This paper is published in Proceedings of the Genetic and Evolutionary Computation Conference (v 2, p 1444), W. Banzhaf et al., eds., Morgan Kaufmann Publishers, San Francisco, 1999 [PDF]; and was presented at that conference, GECCO-99, in Orlando, Florida, 13-17 July 1999.|
In Real or Artificial Life, Is Evolutionary Progress in a Closed System Possible? What'sNEW | Lenski et al.
Assumptions are more striking than ideas — Alexander Hiam
Evolutionary progress in life on Earth is evident in the long series of steps that lead from prokaryotic life almost four billion years ago to the variety of multi-celled eukaryotic creatures with specialized organs, tissues, systems and features that exist here today. It is driven by the accumulation of new genes, the encoded instructions for life. We would like to understand this progress.
Energy reaches Earth from the sun, of course, but encoded instructions do not. We have long believed that evolutionary progress takes place in a biologically closed system, because we thought, until recently, that space was a perfect barrier to life, making our whole planet a closed biological system.
Today, however, we know that space is an imperfect barrier to life. We now know that cells can survive in space and could be delivered in viable form to Earth's surface (NASA, 1999). We now know that dormant bacterial spores can remain viable for at least 25 million years (Cano and Borucki, 1995); it is reasonable to suppose that they are immortal (Postgate, 1994). There is growing evidence that Mars once harbored bacteria, and that rocks containing them have reached Earth (McKay et al., 1996). It is no longer certain, nor even likely, that Earth's biological system is closed.
Closed-system demonstrations of evolutionary progress in biology are not difficult in principle, but they have not been convincingly done. The most ambitious demonstration to date is a series of experiments on E. coli that have cumulatively run for 24,000 generations. Although mutation and recombination were rampant, no new genes or suites of genes with new functions were reported to have evolved. Only microevolution or sideways adaptations by mutations that enabled, disabled, or slightly changed existing genes took place (Papadopoulos et al., 1999; Vulic et al., 1999).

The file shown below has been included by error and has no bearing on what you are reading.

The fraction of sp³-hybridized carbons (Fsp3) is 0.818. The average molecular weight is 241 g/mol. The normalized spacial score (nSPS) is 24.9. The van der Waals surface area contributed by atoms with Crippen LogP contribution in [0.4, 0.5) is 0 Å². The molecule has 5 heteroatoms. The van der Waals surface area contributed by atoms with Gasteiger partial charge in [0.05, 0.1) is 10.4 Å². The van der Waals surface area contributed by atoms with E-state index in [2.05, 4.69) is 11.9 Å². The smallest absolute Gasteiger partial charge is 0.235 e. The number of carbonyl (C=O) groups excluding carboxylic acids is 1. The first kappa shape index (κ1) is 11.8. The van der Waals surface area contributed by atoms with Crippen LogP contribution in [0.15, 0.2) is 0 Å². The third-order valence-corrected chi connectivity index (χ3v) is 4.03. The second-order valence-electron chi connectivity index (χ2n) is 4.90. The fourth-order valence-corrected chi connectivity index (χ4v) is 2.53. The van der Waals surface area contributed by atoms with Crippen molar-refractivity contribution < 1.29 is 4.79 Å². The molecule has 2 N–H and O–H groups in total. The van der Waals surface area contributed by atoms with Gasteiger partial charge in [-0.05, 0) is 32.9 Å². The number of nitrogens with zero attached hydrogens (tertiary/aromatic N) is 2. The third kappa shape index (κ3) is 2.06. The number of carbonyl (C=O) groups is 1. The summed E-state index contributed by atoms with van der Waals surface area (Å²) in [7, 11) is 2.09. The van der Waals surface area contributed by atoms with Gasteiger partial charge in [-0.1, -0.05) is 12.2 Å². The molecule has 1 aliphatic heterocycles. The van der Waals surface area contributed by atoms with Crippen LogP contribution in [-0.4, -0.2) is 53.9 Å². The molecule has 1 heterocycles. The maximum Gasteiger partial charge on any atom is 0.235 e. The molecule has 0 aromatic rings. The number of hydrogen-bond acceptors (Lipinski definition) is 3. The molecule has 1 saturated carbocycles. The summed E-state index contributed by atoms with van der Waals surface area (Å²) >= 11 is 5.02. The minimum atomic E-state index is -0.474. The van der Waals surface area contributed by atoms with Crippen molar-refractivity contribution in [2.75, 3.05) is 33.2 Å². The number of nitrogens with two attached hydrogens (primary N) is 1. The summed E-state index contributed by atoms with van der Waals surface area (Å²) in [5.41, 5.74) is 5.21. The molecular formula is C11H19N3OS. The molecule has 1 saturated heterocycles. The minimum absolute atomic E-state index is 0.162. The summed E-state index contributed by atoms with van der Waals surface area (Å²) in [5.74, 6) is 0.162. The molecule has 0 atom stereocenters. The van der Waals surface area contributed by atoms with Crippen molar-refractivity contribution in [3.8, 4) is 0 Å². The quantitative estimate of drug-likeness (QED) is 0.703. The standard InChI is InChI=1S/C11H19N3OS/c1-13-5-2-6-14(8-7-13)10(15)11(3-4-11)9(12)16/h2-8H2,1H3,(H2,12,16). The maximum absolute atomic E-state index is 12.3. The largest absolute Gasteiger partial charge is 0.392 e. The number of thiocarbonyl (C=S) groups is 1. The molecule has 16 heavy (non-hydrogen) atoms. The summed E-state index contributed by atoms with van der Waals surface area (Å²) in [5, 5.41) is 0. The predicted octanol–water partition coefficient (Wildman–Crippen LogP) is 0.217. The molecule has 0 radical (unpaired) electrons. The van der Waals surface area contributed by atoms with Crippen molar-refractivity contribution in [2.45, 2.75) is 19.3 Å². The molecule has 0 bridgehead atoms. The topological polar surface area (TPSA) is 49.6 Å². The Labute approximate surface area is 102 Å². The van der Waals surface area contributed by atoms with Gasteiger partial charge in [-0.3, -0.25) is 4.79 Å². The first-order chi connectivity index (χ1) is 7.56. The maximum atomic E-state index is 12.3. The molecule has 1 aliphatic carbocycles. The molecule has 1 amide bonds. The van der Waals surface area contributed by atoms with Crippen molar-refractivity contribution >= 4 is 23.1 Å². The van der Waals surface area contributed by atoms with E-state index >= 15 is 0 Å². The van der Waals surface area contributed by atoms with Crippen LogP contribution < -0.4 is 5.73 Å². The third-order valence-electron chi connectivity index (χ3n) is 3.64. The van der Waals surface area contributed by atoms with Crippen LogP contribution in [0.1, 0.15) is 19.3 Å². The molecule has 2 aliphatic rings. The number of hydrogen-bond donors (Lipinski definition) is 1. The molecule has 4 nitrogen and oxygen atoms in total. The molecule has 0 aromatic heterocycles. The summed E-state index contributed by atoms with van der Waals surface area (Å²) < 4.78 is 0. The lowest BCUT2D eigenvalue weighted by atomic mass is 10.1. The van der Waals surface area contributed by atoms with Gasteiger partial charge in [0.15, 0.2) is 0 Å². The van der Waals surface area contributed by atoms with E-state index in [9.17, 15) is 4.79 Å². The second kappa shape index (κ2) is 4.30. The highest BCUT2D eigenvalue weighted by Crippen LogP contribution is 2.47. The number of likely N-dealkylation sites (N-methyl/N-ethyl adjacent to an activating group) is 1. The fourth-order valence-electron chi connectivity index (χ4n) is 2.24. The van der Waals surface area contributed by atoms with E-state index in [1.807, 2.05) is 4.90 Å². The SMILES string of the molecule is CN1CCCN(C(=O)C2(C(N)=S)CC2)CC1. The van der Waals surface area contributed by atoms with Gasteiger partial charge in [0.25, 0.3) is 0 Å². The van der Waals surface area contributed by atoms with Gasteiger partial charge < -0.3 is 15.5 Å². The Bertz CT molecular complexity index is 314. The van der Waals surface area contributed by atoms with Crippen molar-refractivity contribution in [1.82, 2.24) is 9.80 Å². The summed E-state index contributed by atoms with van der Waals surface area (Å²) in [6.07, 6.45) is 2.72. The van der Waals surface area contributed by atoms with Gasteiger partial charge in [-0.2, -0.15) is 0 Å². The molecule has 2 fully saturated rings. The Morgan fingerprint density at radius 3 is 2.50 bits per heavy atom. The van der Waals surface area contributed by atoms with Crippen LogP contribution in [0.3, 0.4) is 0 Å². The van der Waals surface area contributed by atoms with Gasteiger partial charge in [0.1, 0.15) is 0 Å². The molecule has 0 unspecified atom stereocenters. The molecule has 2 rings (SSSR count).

Meanwhile, biologists are finding more and more evidence, like viral genes in humans (Sverdlov, 1998), indicating that the lateral transfer of genes is a ubiquitous process. The biological means to make evolutionary progress in an open system are becoming well known (Lake et al., 1999).
At this point, the case for evolutionary progress in a biologically closed system depends heavily on the remotest evidence of all, the new perfect barrier to life, the big bang. If the whole universe is a permanently closed system that began in a lifeless state a finite time ago, then evolutionary progress, including the origin of life, must have subsequently happened in it. But the big bang theory is plagued with frequent surprises (e.g. Glanz, 1998). In some versions, big bangs are preceded by other big bangs ad infinitum (Guth, 1997), and ways for life to persist through big bangs have been proposed (Frautschi, 1982; Krauss and Starkman, 1999). In any case, to understand evolutionary progress biology should be able to cite firmer and more immediate evidence than the big bang!
With its basis insecure and under revision, and with an alternative becoming apparent, the theory that life makes evolutionary progress in a closed system needs additional support.
Computers, like life, rely on encoded instructions. They also exhibit evolutionary progress. Accumulated improvements have made commercial software far more powerful today than only fifteen years ago. Of course, this evolution has occurred in an open system, because people installed the improvements. But computer experiments that attempt to model evolutionary progress in closed systems are under way (e.g. Ray, 1996). The work is called "artificial life" and various other names, and the experimental environment is not restricted to conventional software. Obviously, a closed-system model that exhibited lifelike, sustained evolutionary progress would have profound importance for biology. In fact, many closed-system computer models exhibit surprising behavior or solve preestablished problems. But in spite of much honest effort, none has achieved ongoing, open-ended evolutionary progress. They all remain confined within their original parameters.